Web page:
Subjects were scanned during two test periods, which followed each of the two study periods with delays of 10 and 30 min, respectively. Subjects viewed three-letter stems of the study words and were asked to complete them with the target word. Word stems were presented for 5 s in blocks that represented the four encoding conditions described above. The order of the blocks during test was counterbalanced across the 12 subjects, with the only constraint that two blocks were always paired (either semantic × 1 + perceptual × 4 or semantic × 4 + perceptual × 1) for each study–test unit.

Before and after the two study–test units, subjects were scanned while they were presented with 20 three-letter stems of unstudied words, with the instruction to complete these stems with the first word that came to mind (lexical retrieval).

Positron Emission Tomography (PET) Data Acquisition

PET data were acquired with a General Electric Scanditronix PC4096 15 slice whole body tomograph. The slice geometry consisted of contiguous slices with center-to-center distance of 6.5 mm (axial field = 97.5 mm) and axial resolution of 6.0 mm full-width half-maximum (FWHM). Images were reconstructed using a computed attenuation correction and a Hanning-weighted reconstruction filter set to yield 8.0 mm in-plane spatial resolution FWHM. Additional corrections were made to account for photon absorption, scatter and dead-time effects.

Subjects were positioned in the scanner with an individually molded thermoplastic mask to minimize head motion. Head alignment was made relative to the canthomeatal line to ensure maximal coverage of prefrontal areas and complete coverage of the medial temporal lobes. Transmission measurements were made using an orbiting pin source. Subjects underwent six 1 min scans and inhaled [15O]CO2 gas beginning 30 s after the initiation of the task. Each scan was followed by a 10 min wash-out period.

Data Analysis

Behavioral Data

We analyzed the effects of repetition (×1 or ×4) and encoding task (semantic or perceptual) on the accuracy of word-stem cued recall with a repeated measures analysis of variance (ANOVA).

PET Data

All images were corrected for interscan movement and were transferred into a standard stereotactic space using SPM 99 (Wellcome Department of Cognitive Neurology, London, UK). Images were smoothed with a 2D Gaussian filter of width 15 mm FWHM.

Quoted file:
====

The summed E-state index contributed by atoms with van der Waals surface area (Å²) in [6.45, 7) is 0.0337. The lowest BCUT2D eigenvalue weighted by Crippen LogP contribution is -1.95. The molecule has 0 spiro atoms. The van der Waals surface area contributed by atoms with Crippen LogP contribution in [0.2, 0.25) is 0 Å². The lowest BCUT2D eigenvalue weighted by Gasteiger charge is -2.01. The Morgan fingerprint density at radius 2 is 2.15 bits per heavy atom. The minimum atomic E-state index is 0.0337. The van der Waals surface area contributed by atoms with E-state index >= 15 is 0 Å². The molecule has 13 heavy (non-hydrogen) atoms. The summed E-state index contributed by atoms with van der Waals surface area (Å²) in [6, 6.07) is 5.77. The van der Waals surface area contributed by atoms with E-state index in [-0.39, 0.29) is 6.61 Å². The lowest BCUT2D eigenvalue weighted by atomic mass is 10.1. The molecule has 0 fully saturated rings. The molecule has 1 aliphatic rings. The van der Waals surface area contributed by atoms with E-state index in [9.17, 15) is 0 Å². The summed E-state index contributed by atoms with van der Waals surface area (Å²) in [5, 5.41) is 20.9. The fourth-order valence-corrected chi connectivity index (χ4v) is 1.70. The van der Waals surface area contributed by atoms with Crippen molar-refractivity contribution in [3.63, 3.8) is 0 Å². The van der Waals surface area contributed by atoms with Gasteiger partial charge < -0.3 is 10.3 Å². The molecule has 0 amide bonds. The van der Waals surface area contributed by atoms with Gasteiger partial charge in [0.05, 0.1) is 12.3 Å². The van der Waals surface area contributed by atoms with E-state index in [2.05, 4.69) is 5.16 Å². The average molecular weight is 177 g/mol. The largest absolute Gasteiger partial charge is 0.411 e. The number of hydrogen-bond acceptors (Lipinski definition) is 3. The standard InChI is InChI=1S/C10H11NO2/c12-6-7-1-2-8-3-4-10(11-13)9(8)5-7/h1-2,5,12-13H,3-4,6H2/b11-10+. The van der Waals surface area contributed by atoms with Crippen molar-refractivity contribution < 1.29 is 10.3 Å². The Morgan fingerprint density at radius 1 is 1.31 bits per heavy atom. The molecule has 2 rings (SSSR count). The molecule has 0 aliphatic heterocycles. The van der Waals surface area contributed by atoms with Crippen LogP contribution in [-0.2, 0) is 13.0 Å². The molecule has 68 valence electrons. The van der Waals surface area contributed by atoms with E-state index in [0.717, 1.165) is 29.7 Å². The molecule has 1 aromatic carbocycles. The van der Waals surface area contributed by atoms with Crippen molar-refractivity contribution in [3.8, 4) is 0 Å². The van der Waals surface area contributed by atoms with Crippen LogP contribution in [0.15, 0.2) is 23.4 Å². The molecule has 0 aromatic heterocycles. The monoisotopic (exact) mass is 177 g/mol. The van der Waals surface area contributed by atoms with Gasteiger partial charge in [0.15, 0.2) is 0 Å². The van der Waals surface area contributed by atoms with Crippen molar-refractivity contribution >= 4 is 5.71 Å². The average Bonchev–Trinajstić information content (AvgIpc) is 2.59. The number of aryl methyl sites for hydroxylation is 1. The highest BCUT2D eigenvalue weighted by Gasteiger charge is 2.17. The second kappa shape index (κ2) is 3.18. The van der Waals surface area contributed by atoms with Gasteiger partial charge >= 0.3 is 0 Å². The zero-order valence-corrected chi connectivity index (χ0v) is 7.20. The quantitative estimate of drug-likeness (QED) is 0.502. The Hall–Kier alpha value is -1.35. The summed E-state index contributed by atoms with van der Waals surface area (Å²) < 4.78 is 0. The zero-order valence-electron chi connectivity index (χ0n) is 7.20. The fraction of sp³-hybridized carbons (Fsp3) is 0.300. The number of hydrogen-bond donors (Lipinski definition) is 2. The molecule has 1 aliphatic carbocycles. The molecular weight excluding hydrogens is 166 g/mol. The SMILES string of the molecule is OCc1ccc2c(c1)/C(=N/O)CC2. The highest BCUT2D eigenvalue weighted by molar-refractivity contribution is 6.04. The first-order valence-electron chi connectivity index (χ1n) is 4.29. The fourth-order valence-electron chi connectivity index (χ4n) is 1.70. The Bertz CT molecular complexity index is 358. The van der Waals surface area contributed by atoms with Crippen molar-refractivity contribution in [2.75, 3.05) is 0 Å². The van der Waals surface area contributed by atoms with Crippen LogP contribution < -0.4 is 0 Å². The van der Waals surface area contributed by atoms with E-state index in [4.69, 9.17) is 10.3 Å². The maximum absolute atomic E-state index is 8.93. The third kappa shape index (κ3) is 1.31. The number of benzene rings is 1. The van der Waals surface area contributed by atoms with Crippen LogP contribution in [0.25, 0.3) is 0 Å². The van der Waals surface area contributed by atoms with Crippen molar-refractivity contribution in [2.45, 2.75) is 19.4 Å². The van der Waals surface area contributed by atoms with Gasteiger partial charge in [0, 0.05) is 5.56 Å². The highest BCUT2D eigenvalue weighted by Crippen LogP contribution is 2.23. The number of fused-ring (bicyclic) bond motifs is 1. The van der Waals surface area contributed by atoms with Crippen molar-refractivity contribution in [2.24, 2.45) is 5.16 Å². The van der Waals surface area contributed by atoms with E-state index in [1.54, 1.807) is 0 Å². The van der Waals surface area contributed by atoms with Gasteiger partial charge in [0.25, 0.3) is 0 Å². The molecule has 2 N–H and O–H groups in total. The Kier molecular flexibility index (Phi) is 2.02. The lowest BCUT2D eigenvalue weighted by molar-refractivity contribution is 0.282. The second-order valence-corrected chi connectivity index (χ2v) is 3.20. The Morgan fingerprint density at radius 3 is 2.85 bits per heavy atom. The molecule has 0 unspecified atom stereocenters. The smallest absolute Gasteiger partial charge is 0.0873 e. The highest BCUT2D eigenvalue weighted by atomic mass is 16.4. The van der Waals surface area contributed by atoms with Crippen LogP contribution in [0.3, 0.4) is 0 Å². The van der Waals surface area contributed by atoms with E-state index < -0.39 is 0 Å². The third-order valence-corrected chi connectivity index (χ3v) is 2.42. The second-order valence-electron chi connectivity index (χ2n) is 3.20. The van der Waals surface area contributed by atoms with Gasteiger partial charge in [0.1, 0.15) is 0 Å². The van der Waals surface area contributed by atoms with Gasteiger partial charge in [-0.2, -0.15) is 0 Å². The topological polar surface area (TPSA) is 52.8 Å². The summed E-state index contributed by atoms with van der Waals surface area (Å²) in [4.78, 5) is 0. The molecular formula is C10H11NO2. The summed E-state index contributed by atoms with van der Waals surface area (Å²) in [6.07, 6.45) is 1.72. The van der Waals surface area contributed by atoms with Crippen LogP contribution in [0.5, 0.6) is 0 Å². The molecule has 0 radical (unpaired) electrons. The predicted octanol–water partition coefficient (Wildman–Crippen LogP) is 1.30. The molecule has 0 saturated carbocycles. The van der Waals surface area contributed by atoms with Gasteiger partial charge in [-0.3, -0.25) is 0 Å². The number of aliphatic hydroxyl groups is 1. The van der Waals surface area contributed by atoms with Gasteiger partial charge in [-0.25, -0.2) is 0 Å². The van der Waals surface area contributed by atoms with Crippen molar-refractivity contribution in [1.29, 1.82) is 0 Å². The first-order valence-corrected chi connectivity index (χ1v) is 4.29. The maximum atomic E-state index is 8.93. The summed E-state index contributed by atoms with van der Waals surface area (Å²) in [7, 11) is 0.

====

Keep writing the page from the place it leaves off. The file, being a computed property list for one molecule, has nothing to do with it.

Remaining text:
We used SPM99 to perform two types of statistical analyses. First, we used a mixed effects model (conditions as fixed and subjects as random effects) to test for the effects of repetition and encoding task on brain activation during word retrieval. This was achieved by creating contrast images for each subject and pooling them in a one-sample t-test. Based on previous studies (Schacter et al., 1996a,b; Heckers et al., 1998), we had strong localizing hypotheses for the hippocampus and bilateral frontal lobes. Therefore, the voxels reported in these regions were significant at P < 0.001 uncorrected (z = 3.09), whereas all other voxels outside these a priori defined region s were significant at P < 0.0001 uncorrected (z = 3.72). To confirm that the activation associated with the two main effects (i.e. repetition and encoding task) represented increases in rCBF (regional cerebral blood flow) during the condition of interest rather than decreases in the control condition, we tested whether significant differences were also found in a comparison of the condition of interest with the low level baseline task (i.e. lexical retrieval).

Second, we performed a fixed effects analysis of all scans for which we had recall accuracy scores (i.e. four scans per subject: semantic × 1, semantic × 4, perceptual × 1, perceptual × 4). To test the hypothesis that hippocampal blood flow values correlate with recall accuracy scores, we used a threshold of P < 0.005 uncorrected (z = 2.58) for all voxels in the hippocampus, but the more conservative threshold of P < 0.0001 uncorrected (z = 3.72) for all voxels outside of the hippocampus.

Results

Behavioral Data

Word repetition during encoding increased subsequent recall accuracy by 73% [main effect of repetition: F(1,11) =72.0, P < 0.0001; Fig. 1]. The use of a semantic encoding task resulted in a 25% higher recall accuracy when compared to a perceptual encoding task [main effect of encoding task: F(1,11) =15.3, P = 0.003]. The increase in recall accuracy due to word repetition was greater when using the semantic task (91%) as compared to the perceptual task [54%; repetition × encoding strategy interaction: F(1,11) =19.5, P = 0.001].

PET Data

Retrieval after Repeated and Semantic Encoding

Word repetition during encoding resulted in greater rCBF during subsequent recall in only one brain region, the left hippocampus (Table 1, Fig. 2). The same pattern of hippocampal activation was also seen when recall after repeated word presentation was compared to the baseline lexical retrieval task (Table 1). On the other hand, brain activation during word retrieval after single compared with repeated word presentation during encoding resulted in greater regional cerebral blood flow in the right parahippocampal/lingual gyrus and in bilateral DLPFC (BA 10; Table 1).